Every year, semi-dormant – or relatively quiet – manufacturers kick up a fuss, goose themselves into a state of awakening, or do something else to re-enter our consciousness and remind us that they exist. The renewed Doxa is a perfect example of this, the watch community finally aware that they made orange the go-to dial colour for diving watches. Tudor’s return? Courses will be taught in business colleges about that particular regeneration. With feverish activity of late, from erotic dials to the Skeleton X Magma, it looks like Ulysse Nardin’s time has come.
Admittedly, it was the Freak of 2001 that did much to remind veteran enthusiasts of the company’s inventiveness, while recent Freaks inform newbies that this was and is a house of great achievement. Crucially, though, it must be reiterated that this recent activity is not out-of-character: Ulysse Nardin – too discreet for far too many years – was a key player throughout the watch revival of the mid-1980s, thanks to then-resident genius Ludwig Oechslin.
Back when most brands were still figuring out how to survive the Quartz Crisis, he was creating the Trilogy of Time for Ulysse Nardin and its visionary owner, Rolf Schnyder. The group comprised three of the most complex of wristwatches ever seen. It says much of Ulysse Nardin’s sheer chutzpah that they would issue these astronomical watches between 1985 and 1992, when the rest of the industry was still in a state of shock. To put this into context, Ulysse Nardin deserves to be regarded as in the same league of adventurousness as IWC, which released the Grande Complication and Il Destriero Scafusia during that period.
With the ever-inventive Oechslin, a true renaissance man, coming up with the designs, Ulysse Nardin acknowledged his role in the company’s rebirth with an eponymous timepiece in 1996. The Perpetual Ludwig was developed to mark Ulysse Nardin’s 150th anniversary, at a time when perpetual calendars were still rarities, unlike now, when perps, like tourbillons, hardly raise an eyebrow. The Perpetual Ludwig was an automatic, bristling with innovations demanding patents.
I am leery of saying that any watch is the “only one to do such-and-such,” but the Perpetual Ludwig is unusual in that it allows forward and backward adjustments of every calendar function, including the month, the year and the “big date,” thanks to the quick setting position of a single crown. U-N’s “Quick-setting” invention was a godsend to watch owners who possess sufficient timepieces to not wear all of them regularly. As the company could boast, the Perpetual Ludwig, “if it has rested in a safe for some time” can be “reset in only a few seconds.”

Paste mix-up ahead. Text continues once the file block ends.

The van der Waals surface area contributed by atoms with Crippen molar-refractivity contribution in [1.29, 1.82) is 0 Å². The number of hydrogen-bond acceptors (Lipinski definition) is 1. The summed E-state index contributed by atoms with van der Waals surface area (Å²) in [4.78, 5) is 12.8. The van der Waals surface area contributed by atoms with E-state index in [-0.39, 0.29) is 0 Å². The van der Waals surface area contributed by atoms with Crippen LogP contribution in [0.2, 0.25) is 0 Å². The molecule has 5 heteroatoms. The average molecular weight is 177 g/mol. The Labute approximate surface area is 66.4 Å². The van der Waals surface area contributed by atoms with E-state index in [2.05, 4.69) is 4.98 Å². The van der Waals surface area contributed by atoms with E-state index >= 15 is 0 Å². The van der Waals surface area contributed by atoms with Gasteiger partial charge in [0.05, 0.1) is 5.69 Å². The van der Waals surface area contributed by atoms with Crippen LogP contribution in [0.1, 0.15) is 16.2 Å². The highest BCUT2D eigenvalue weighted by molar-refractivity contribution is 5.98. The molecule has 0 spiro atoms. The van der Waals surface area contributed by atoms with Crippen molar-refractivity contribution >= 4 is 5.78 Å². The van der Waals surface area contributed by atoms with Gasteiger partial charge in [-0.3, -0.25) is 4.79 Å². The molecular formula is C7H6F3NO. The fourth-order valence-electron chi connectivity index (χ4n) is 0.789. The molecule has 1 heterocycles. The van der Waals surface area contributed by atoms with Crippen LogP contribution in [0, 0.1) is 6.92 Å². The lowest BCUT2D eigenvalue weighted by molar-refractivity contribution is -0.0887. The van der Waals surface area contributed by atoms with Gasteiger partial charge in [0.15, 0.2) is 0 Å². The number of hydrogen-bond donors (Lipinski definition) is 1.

All of the adjustments were synchronised, and with a few turns of the crown, calendar displays could be moved forward by days, months or several years, should one want to know a date far in advance. The Perpetual Ludwig also accommodated leap years, and was forgiving enough to be backwards-adjustable, should the over-eager user go past the correct date.
Though it’s more than 20 years old, the Perpetual Ludwig looks as fresh and contemporary as any current perp-cal, while still possessing something which eludes too many of them: clarity. This writer finds most perpetuals to be too fussy, the dials too crowded. Not so the Perpetual Ludwig: big date, easy-to-read day-of-the-week, month, and year.
It was a collectible watch that ticked every box. Chronometer rating, new movement developed with Ebel, production limited to 150 pieces each in platinum, 18k yellow gold and pink gold, water resistance to 30 meters. The watch lives on in the current Perpetual Ludwig, with smooth rather than guilloché dial, and it remains one of the most subtle of perpetual calendars on the market.
It didn’t end there: in its wake came another surprise from the mind of Oechslin. Introduced in 1999, the GMT± Perpetual added a second time-zone display in the form of a third hand, its functionality synchronised with the day, month, date and year operations to create the perfect perpetual calendar for the traveller. The dial layout was the same as the Perpetual Ludwig, the visual giveaways between it and both the original and current Perpetual Ludwigs being the extra hand, the 24-hour inner chapter ring and pushers at 4 and 8 o’clock for the time zone changes.
Ulysse Nardin – like Zenith, Jaeger-LeCoultre and Girard-Perregaux – is a house that seems, to this writer, unjustly ignored when other brands are simply making more noise. Like that trio of fine watch companies, it is a true manufacture, with longevity and inventiveness, which has earned respect. With watches like the Perpetual Ludwig and the GMT± Perpetual in its back catalogue, as well as the Trilogy of Time, Ulysse Nardin has nothing to prove.